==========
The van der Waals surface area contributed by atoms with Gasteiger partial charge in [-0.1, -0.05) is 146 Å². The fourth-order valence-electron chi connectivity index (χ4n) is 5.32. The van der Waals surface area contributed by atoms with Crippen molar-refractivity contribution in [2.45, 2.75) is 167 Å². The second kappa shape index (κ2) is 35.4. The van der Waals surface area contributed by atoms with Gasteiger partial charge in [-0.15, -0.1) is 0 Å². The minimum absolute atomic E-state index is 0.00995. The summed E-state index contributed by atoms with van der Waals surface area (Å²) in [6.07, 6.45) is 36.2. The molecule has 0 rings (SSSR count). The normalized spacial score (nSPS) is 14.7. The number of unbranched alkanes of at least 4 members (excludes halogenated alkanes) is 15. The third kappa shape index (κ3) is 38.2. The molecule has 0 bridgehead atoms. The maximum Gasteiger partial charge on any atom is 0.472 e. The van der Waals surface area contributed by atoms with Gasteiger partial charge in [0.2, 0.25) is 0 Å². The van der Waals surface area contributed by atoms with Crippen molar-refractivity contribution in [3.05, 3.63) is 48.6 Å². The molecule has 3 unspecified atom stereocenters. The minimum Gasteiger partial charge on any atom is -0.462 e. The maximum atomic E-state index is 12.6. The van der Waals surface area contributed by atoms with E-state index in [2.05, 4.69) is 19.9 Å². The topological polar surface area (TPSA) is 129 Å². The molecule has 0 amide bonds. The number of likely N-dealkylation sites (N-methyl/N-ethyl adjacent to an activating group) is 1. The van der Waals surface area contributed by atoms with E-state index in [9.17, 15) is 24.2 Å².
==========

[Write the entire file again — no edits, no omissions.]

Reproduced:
The van der Waals surface area contributed by atoms with Gasteiger partial charge in [-0.1, -0.05) is 146 Å². The fourth-order valence-electron chi connectivity index (χ4n) is 5.32. The van der Waals surface area contributed by atoms with Crippen molar-refractivity contribution in [2.45, 2.75) is 167 Å². The second kappa shape index (κ2) is 35.4. The van der Waals surface area contributed by atoms with Gasteiger partial charge in [-0.15, -0.1) is 0 Å². The minimum absolute atomic E-state index is 0.00995. The summed E-state index contributed by atoms with van der Waals surface area (Å²) in [6.07, 6.45) is 36.2. The molecule has 0 rings (SSSR count). The normalized spacial score (nSPS) is 14.7. The number of unbranched alkanes of at least 4 members (excludes halogenated alkanes) is 15. The third kappa shape index (κ3) is 38.2. The molecule has 0 bridgehead atoms. The maximum Gasteiger partial charge on any atom is 0.472 e. The van der Waals surface area contributed by atoms with Gasteiger partial charge in [0.2, 0.25) is 0 Å². The van der Waals surface area contributed by atoms with Crippen molar-refractivity contribution in [3.05, 3.63) is 48.6 Å². The molecule has 3 unspecified atom stereocenters. The minimum Gasteiger partial charge on any atom is -0.462 e. The maximum atomic E-state index is 12.6. The van der Waals surface area contributed by atoms with E-state index in [2.05, 4.69) is 19.9 Å². The topological polar surface area (TPSA) is 129 Å². The molecule has 0 amide bonds. The number of likely N-dealkylation sites (N-methyl/N-ethyl adjacent to an activating group) is 1. The van der Waals surface area contributed by atoms with E-state index in [9.17, 15) is 24.2 Å².